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Fixed Term Gym Membership Contracts Held Unfair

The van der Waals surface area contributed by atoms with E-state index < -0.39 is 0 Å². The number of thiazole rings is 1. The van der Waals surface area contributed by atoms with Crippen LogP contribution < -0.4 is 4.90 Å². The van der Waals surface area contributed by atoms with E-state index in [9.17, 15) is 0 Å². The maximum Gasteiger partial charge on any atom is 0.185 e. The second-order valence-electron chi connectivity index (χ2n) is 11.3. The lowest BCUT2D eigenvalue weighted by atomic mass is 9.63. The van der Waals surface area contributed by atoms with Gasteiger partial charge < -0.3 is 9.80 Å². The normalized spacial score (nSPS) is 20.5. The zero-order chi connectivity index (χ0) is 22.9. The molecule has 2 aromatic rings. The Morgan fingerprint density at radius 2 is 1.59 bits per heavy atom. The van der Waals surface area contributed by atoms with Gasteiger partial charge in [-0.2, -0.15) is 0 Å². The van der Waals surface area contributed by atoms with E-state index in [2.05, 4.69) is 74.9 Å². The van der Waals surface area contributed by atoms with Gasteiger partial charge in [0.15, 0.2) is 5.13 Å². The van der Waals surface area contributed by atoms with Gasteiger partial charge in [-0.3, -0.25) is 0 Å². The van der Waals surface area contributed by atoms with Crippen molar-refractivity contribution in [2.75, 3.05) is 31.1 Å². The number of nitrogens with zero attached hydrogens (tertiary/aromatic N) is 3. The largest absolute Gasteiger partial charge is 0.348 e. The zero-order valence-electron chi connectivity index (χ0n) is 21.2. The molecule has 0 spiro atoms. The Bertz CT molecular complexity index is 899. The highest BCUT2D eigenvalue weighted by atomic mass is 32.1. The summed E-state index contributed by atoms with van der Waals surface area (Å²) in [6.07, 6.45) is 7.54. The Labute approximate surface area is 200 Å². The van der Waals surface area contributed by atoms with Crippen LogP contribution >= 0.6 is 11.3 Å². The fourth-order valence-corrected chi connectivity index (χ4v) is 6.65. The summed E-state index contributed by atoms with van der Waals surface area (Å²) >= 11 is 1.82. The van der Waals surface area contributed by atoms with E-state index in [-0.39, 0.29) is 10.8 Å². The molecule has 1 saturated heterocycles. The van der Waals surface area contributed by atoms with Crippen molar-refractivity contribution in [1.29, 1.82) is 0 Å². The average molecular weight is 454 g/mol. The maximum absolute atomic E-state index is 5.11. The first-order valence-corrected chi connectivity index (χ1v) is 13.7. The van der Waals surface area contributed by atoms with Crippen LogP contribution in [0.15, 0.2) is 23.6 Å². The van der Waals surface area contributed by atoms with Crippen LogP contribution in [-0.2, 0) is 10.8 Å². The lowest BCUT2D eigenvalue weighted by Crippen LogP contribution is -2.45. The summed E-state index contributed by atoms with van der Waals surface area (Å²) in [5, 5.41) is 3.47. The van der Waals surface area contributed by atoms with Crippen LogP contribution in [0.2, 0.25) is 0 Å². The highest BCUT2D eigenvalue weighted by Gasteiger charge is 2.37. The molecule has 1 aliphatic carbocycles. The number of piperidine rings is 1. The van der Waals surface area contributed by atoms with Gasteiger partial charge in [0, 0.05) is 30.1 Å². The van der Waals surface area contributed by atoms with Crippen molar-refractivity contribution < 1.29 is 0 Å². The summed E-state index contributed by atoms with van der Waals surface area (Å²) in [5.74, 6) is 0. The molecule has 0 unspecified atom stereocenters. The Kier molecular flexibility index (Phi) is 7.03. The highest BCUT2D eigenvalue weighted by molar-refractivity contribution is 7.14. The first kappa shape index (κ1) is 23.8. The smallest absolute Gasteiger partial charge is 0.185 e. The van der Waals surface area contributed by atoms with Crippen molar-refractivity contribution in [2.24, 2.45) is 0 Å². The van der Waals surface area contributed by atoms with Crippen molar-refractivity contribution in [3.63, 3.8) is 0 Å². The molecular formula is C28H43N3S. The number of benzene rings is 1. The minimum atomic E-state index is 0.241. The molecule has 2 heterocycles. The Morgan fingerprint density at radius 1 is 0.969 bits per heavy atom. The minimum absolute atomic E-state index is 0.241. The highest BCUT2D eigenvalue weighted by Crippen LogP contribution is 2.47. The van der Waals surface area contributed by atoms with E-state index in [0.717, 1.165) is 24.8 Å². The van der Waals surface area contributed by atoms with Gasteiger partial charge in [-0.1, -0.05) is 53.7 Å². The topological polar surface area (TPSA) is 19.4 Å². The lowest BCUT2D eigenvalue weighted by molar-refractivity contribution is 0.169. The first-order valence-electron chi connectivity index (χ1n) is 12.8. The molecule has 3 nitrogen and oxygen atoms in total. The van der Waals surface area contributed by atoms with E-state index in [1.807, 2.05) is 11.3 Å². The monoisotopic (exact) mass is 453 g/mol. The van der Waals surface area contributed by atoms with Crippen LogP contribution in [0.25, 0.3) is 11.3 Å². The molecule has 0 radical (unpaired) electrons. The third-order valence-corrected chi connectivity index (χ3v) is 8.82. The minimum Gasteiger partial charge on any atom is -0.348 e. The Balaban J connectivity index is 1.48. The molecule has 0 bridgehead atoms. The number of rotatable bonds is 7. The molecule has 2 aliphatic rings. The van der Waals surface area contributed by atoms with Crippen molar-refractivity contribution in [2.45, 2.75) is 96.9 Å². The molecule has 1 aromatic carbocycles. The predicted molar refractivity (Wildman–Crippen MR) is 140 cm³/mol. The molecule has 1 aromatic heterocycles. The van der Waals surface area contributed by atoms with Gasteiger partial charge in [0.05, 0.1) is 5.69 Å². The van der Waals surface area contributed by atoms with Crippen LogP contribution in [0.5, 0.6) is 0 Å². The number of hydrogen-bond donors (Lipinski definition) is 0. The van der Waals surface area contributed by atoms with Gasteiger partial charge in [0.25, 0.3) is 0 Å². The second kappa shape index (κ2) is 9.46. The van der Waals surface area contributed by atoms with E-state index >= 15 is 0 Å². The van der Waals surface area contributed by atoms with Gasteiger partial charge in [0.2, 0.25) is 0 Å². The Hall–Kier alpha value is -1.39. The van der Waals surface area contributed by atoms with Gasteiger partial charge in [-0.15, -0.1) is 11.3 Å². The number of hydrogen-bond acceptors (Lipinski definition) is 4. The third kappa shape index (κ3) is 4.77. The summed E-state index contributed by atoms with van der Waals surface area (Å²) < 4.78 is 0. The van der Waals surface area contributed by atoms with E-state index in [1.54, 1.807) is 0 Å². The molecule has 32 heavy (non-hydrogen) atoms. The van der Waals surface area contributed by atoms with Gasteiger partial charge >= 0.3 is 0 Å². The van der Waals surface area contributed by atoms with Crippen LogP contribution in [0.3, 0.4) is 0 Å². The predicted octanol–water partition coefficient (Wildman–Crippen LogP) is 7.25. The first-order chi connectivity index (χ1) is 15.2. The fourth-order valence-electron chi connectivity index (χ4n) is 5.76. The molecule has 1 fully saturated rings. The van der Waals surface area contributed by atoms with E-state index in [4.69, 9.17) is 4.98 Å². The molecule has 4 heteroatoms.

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Fixed Term Gym Membership Contracts Held Unfair A recent ruling in Office of Fair Trading v Ashbourne Management Services Limited has found that terms setting out minimum membership periods in contracts for gym membership and payment without discount for early termination are unfair under the Unfair Terms in Consumer Contracts Regulations (UTCCR)1999. The defendant company (Ashbourne) acted for over 700 gyms nationwide and was tasked with recruiting new members, collecting payments and administering membership. The standard contracts used provided for a minimum membership period between 12 and 36 months, further stating that should membership be terminated early the member would remain liable for the payments that would have been made during the remaining period without discount. Where members fell behind in payments, or wished to terminate their agreements before the end of the minimum period, the defendant company described them as defaulters and reported them to credit reference agencies. At the hearing Mr Justice Kitchin considered the fairness of the terms in the contracts. It was held that the terms setting out the minimum membership period was a "core term" falling within the scope of Reg. 6(2) of UCCTR. This would normally preclude the assessment of the term, however Kitchin J found that Reg. 6(2)(a) applied only to the definition of the main subject matter and did not preclude assessment of the fairness on other grounds. In this case the assessment did not relate to the main subject matter of the term, but rather it related to the obligation to pay monthly subscriptions upon early termination of membership. His Lordship found that the minimum term created a "significant imbalance in the parties rights … which is contrary to good faith" and were contrary to good faith. The ruling therefore held that such minimum terms incorporated by Ashbourne into their agreements were unfair and they could not bind members. It was also held that a clause requiring the immediate payment of all future monthly instalments upon early termination without discount for accelerated receipt was unfair and a penalty at common law. Kitchin J also concluded that reporting non-payment of a member to a credit reference agency, or threats to report non-payment, was an unfair commercial practice (contract to the Consumer Protection from Unfair Trading Regulations) where the term providing for the payment of the sum was unfair, where the amount in question was simply a claim for damages, or where the consumer had a genuine reason to dispute liability to pay. The ruling represents a significant victory for members of gyms and health clubs nationwide, and serves as a warning to companies to ensure that their consumer contracts are fair and lawful. • For additional information please contact: Justin Emerson of Gepp & Sons. The above is not legal advice; it is intended to provide information of general interest about current legal issues.

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